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Chapter 3

Ch.3 prejudice.docx

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Department
Psychology
Course
PSYC12H3
Professor
Michael Inzlicht
Semester
Winter

Description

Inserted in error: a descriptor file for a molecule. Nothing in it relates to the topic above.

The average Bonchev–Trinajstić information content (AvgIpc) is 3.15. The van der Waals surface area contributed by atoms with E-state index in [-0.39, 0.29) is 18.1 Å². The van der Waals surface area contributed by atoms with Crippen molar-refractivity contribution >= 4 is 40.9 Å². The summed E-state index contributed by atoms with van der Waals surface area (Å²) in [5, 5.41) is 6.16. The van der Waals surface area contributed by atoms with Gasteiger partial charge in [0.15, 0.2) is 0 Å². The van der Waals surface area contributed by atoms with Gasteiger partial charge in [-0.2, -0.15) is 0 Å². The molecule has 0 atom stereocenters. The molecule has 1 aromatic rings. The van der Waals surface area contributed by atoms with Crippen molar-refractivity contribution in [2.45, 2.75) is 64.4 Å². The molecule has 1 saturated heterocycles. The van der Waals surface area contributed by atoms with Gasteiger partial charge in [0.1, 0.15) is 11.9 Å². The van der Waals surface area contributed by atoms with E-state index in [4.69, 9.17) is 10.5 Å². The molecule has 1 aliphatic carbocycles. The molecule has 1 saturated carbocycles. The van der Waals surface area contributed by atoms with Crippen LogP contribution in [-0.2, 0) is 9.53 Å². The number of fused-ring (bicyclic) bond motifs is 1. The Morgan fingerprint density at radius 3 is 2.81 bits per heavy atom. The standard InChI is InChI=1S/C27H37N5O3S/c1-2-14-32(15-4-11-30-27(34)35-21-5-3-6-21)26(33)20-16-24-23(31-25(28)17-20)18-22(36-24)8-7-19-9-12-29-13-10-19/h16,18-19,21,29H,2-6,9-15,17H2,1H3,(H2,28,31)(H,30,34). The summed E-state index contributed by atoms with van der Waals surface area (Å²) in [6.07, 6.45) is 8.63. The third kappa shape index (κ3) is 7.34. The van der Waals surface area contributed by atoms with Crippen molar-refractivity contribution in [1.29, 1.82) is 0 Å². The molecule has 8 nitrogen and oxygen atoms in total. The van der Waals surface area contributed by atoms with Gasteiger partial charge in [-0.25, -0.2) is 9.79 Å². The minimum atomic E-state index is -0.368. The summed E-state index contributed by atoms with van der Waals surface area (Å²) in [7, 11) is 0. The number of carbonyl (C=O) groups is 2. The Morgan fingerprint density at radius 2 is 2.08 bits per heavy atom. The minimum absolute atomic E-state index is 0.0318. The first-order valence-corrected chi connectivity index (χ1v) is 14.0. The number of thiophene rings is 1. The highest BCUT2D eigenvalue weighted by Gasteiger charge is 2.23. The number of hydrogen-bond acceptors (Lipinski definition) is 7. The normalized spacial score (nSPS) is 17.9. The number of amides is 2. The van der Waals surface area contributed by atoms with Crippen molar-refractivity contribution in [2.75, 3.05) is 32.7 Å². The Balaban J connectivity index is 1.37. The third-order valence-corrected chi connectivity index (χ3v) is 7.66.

CH.3 Feeling vs. Thinking in the Activation and Application of Stereotypes MOOD - A major benefit of the cognitive approach to stereotyping has been the demonstration of the importation influence of expectations about social groups on social judgements and attitude and behaviour toward out-groups - Intergrp discrimination can originate from categorization, the context based salience of outgrp members can affect how those persons are perceived and that biases in the way distinctive info abt outgrp members is perceived can lead to an increased tendency to stereotype outgrp members - Zanna and Rempel argued tht attitudes toward different attitude objects might be more or less determined by affective, rather than cognitive sources. Rsrchers soon began investigation more directly the effects of positive vs. negative moods on the tendency to stereotype others in social judgements - Emotions were thought to contribute importantly to the dvlpmnt and endurance of stereotypes. The history of intergrp relations is replete with evidence tht intense emotions guide thoughts and actions of ppl in intergrp contexts - Affect plays a major role in the way tht info abt social grps and members are processed. It influences the accessibility of constructs in memory and may determine which of many social representations are primed and which characteristics in a given representation become activated - Affect becomes associated with social grp labels through learning processes. It may also influence the extent to which the individual exerts information processing effort. When affect and physiological arousal are associated with grp members, they will influence how info abt the outgrp member is interpreted, how the perceiver responds to the outgrp member and whether the perceiver tends to interact with members of the target grp in the future. Types of Intergroup Affect - Bodenhausen has introduced useful distinction btwn incidental affect and integral affect. The former is defined as affect tht is elicited by situations unrelated to intergrp context and latter is affect tht is elicited within the intergrp context and involves the stereotyped outgroup. Integral affect can also rise merely from thinking about the out-group. - Chronic out-group affect: individuals should have a rather stable feeling toward the out-group as a whole - Episodic out-group affect: people can also have an affective reaction within an interaction with a specific out-group member Chronic Outgroup Affect - Attitudes have traditionally been viewed as stable, enduring evaluations of an attitude object (anything about which one form as attitude like an idea, person, or object) which is true for the notion of out-group attitudes. - Allport defined stereotype as a fixed idea that accompanies a category - One’s outrp attitude was believed to be a stable evaluation of the outgrp and its members, it was assumed tht any evaluation of the outgrp member in the future regardless of the context would be direct result of simple recall of the perceiver’s stored evaluation of the outgrp member because each time the attitude object is perceived or remembered, the evaluation will trigger beliefs and other info associated with the object as well as enduring feelings associated with the attitude object - This process also holds when considering enduring intergrp attitudes. The affect tht one feels toward the outgrp, as a result of one’s enduring attitude toward tht outgrp can be termed chronic outgrp affect. This is distinct frm affective reactions to an interaction with a specific member of the outgrp. - Gaertner and Doido use the phrase aversive racism to describe prejudice toward African Americans tht characterizes many white American’s attitudes. - Aversive racists truly believe they’re egalitarian and regard themselves as non-prejudiced. They also possess negative feelings about African Americans. If they can do it in a subtle way they’ll express negative attitude and feel no affective consequences of guilt, shame or sadness preserving self from threatening conflict related negative affect. - Anxiety may promote stereotyping of outgrp members by an affective consistency process (cuing more negative cognitions) or through increased reliance in cognitive capacity and it may occur through a combination of each of these 2 processes. - Djker suggests tht an imprtnt determinant of the type of chronic racial affect tht the perceiver feels in the intergrp context is the degree to which the outgrp member is culturally dissimilar from the perceiver. He identified 4 types of emotion tht appeared to be strongly related to ethnic attitudes: positive mood, anxiety, irritation, and concern. More personal forms of contact associated w/ decreased anxiety and more positive mood with an ethnic grp tht is culturally similar to the Dutch perceivers and more negative with a grp tht was culturally dissimilar - Some rsrch suggest tht intergrp affect is a better determinant of attitudes and behavior toward ethnic grps than are cognition abt the ethnic grp but others suggest tht out congition abt members of the outgrp influence hw we feel abt the outgrp - Intergroup context brings an emotional component for the interactants and factors such as proximity and degree of personal contact in the intergrp context, physical and personality characteristics of the outgrp members, and cultural similarity of the outgrp to the perceiver’s ethnic grp tends to influence the strength and valence of the emotion felt by each individual in the intergrp interaction. Episodic Outgroup Affect - One’s intergroup related affect can be due interaction with a specific member of the outgrp. This affect can result frm the imagined interaction with an individual frm the outgrp - This affect can also result frm the imagined interaction with an individual from the outgrp. This intergrp related affect, or episodic outgrp affect can be similar or different in valence frm one’s chronic outgrp affect toward the outgrp. - The rsrchers have been interested in wht is here termed episodic outgrp affect is tht it can often have a strong impact on an individual’s chronic, enduring outgrp affect, and the individual’s enduring attitudes toward the outgrp. It may be possible to change negative chronic outgrp affect (and hence negative outgrp attitudes) toward the outgrp by the opposing impact of positive episodic outgrp affect Incidental Affect - Feelings tht have no origination associated with the outgrp can be characterized as incidental affect. - Incidental affect (arising in a context having nothing to do with intergrp attitudes) can influence as individual’s proclivity to use stereotypes in social judgement - In a rsrch with tv programs inducing incidental happiness or sadness, it appears tht affect induced in a context unrelated to the outgrp can have an impact on attitudes toward and judgements abt the outgrp Influence of Positive Affect - Positive affect influences intergrp perception. It reduces the extent of systematic processing. Ppl who are happy process info less analytically, they rely on heuristic cues, initial judgments, decisional shortcuts, and other simplifying strategies and more likely to use stereotypes in their judgments of others. - Exception when happy ppl are confronted with an outgrp individual who radically diverge frm the outgrp, the happy person has no prblm giving up their reliance on stereotypes in making judgments abt tht target - Bodenhausen et al conclude tht there is little support for the idea tht happiness promotes stereotypic thnking by constraining the perceiver’s capacity for more systematic thought. If such an effort were to have an effect on the individual’s well-being, then the individual would likely not stereotype. Effects of Negative Affect - In rsrch on effects of anger and sadness on stereotyping, Bodenhausen et al found that angry participants tended to mke more stereotypic judgments, whereas participants who were sad did not differ from neutral affect participants in their use of stereotypes. Rsrch on sadness on social judgements has often found tht midl sad individuals engage in more systematic and careful cognitive processing of info and are less likely to rely on stereotypes than angry and happy individuals. - Incidental anger and anxiety lead to increased use of stereotypes in social judgements whereas sadness does not lead to an increased tendency to stereotype others - The most common negative moods tht have been investigated are sadness and anger because there are most likely to occur naturally in the intergrp context. Bod suggests tht although it is likely tht the other neg emotions like guilt, embarrassment, anxiety, and fear may have a similar influence on the tendency of individuals to stereotypes, it’s imprtnt tht rsrchers investigate influence on stereotyping of these diff neg moods (same with positive moods like joy, elation, serenity) - Effect of fear appears to be mediated by personal threat and ingrp enhancement. Influence of anger is mediated by moral outrage and outgrp derogation. - In 2 experiments, Ric found tht activation of info related to sadness leads to an increased reliance on stereotypes. Non-conscious activation of info related to happiness decreases reliance on stereotypes in social judgments. Motivational vs. Cognitive Capacity Deficits - It depends on which factor plays a role in stereotyping. Many rsrchers agree they’re linked together COGNITION Implicit Cognition - Cognitive neuroscience psych found tht cognitive processes function outside of consciousness and can influenc overt thoughts and behaviours Subliminal Messages - Subliminal is to perceive something without being consciously aware of the perception to influence ppl Implicit Memory - A rsrch concluded tht subliminal messages cannot be detected below the level of awareness - For decades, it was blvd tht amnesics had an inability to transfer verbal information frm short term memory to a long term memory store. But a study showd tht performance of amnesics on implicit tests of memory like word stem completion is often virtually identical to tht of controls - On explicit tests of memory (such as free recall or recognition- explicit because subjects are attempting to recall specific words to which they were recently exposed) amnesics consistently showed significantly inferior performance relative to controls - Implicit measures of retention reflect unconscious learning, because amnesic patient is almst alwys unaware t